Back in 1981, just 13 percent of chief administrative officers in government were women. Since then, that number hasn’t budged.
It’s staggering to see what little progress has occurred in advancing the roles of women in government. Even with what appears to be a big diversity push across the nation, the most qualified and tenured women tend to peak by the time they reach roles such as assistant city manager, finance director, or human resources director.
The Internal and External Barriers
One of the main causes of this gender imbalance is psychological. Research shows that women feel most comfortable applying for jobs when they’re 100 percent qualified. Men, on the other hand, feel they need to meet only some of the qualifications to apply. Men aren’t worried about the skills they don’t yet have, while women believe they need to already have the skills or experience to be worthy of a position.
Even when women possess all the required skills, they discount their abilities. They don’t enjoy tooting their own horns or asking for what they want — unlike men, who naturally request promotions and raises.
Another factor contributing to this imbalance is a general misconception regarding family obligations. Top jobs tend to demand high availability along with personal and family sacrifices — and women are traditionally seen as the ones who will put their professional lives on hold.
These barriers are not only in the minds of women who wish to advance, but they’re also propagated by organizational cultures and leadership styles of both men and women. For a woman who seeks a top job, the challenges are both internal and external — quite a lot to overcome even with strong experience and confidence.
How Gender Diversity Benefits Local Governments
The absence of female leadership hinders financial performance and creates organizationwide inefficiencies. Without women, government management lacks the diversity necessary to make comprehensive, intelligent decisions — meaning higher turnover and lower productivity. Studies have also shown that men and women work and feel better in gender-diverse groups.
According to author Scott Page, research indicates that an organization’s productivity and innovation is positively affected by greater gender diversity. Benefits include broader employee perspectives, stronger team performance, and better problem-solving.
Some of these benefits come from differing views among leaders and employee groups. These views, especially when coupled with improved collaboration and teamwork, can also result in increased innovation.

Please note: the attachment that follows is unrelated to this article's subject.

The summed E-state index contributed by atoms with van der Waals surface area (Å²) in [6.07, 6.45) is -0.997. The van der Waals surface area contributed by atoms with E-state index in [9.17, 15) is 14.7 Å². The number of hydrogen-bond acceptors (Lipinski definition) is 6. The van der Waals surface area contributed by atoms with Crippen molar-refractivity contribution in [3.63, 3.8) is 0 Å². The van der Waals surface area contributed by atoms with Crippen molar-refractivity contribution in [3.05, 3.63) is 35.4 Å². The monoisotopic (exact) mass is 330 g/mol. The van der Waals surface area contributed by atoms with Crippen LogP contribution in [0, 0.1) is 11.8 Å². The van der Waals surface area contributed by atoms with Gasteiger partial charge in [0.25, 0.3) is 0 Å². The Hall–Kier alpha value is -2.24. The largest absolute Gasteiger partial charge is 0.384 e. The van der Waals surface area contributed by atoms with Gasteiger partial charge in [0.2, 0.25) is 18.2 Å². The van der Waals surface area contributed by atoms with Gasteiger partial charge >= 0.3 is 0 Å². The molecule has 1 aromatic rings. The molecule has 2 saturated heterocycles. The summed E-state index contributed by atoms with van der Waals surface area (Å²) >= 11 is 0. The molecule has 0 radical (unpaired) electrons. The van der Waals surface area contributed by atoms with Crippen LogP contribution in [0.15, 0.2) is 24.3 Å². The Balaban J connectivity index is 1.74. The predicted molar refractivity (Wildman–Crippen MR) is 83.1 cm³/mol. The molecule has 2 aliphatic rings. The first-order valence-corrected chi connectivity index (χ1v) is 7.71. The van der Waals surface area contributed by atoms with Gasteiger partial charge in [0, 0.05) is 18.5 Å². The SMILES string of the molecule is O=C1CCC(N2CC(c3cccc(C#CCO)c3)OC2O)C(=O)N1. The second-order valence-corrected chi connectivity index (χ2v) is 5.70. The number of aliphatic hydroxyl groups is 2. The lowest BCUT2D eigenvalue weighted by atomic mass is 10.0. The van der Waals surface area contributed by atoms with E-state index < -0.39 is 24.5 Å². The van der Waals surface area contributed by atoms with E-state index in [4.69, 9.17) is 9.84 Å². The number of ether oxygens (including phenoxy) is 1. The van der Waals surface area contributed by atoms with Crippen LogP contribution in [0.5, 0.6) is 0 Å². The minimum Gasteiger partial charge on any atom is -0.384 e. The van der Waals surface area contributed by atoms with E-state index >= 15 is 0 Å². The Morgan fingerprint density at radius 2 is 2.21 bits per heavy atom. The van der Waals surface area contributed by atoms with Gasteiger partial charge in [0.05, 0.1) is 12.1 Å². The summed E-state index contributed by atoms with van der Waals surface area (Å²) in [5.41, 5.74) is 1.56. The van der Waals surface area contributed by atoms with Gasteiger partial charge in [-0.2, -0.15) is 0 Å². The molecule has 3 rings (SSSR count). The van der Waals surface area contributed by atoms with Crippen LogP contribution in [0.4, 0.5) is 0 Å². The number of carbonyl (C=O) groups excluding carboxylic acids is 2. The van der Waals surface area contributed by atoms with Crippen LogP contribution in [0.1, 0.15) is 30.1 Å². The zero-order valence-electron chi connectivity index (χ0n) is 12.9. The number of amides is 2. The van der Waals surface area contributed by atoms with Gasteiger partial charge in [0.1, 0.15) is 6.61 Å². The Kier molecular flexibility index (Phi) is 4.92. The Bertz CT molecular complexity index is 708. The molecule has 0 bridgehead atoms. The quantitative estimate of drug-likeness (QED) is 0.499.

Government leaders can create environments in which women and men can succeed and advance side-by-side. The following recommendations are not always easy or comfortable, but they will help promote a well-rounded team:
Cultivate an inclusive culture. Talking about diversity and creating a plan is just the first step. Organizations must fully adopt their diversity missions from top to bottom. Every corner of an operation should know the plan and how to live it out day-to-day.
Leaders should implement education programs and personally communicate the importance of encouraging diversity. If you lead by example, management and employees will follow suit.
Communicate mindfully. Every piece of communication, including job postings, should be gender-inclusive and empathetic to every employee and prospect. If this isn’t your strength as a leader, recruit some help from HR or your diversity team.
Identify potential early. HR departments and all managers should constantly be on the lookout for high-performing women. Teach the best of them how to shed their limiting beliefs, and help them break out of the typical mold. Leadership will benefit from this just as much as these high-performing women will.
Grow your succession plan. After you’ve spent years cultivating your gender-inclusive culture, if your succession plan is just a list of candidates, you’re missing out on a wide array of opportunities. Your succession plan should be an integrated part of your organization’s business strategy to positively affect long-term objectives. Continuously identify future leaders, and ensure that current leadership passes on wisdom and insight so that when key individuals step down, the legacy of inclusion will continue.
By adopting diversity at the core of government leadership, we’re helping women and improving the performance of the public sector as a whole. With the continued efforts of men and women, leaders and employees, we can make 2016 the year diversity becomes a competitive advantage.
This article was written with Janice D’Aloia, vice president at Mo’mix Solutions.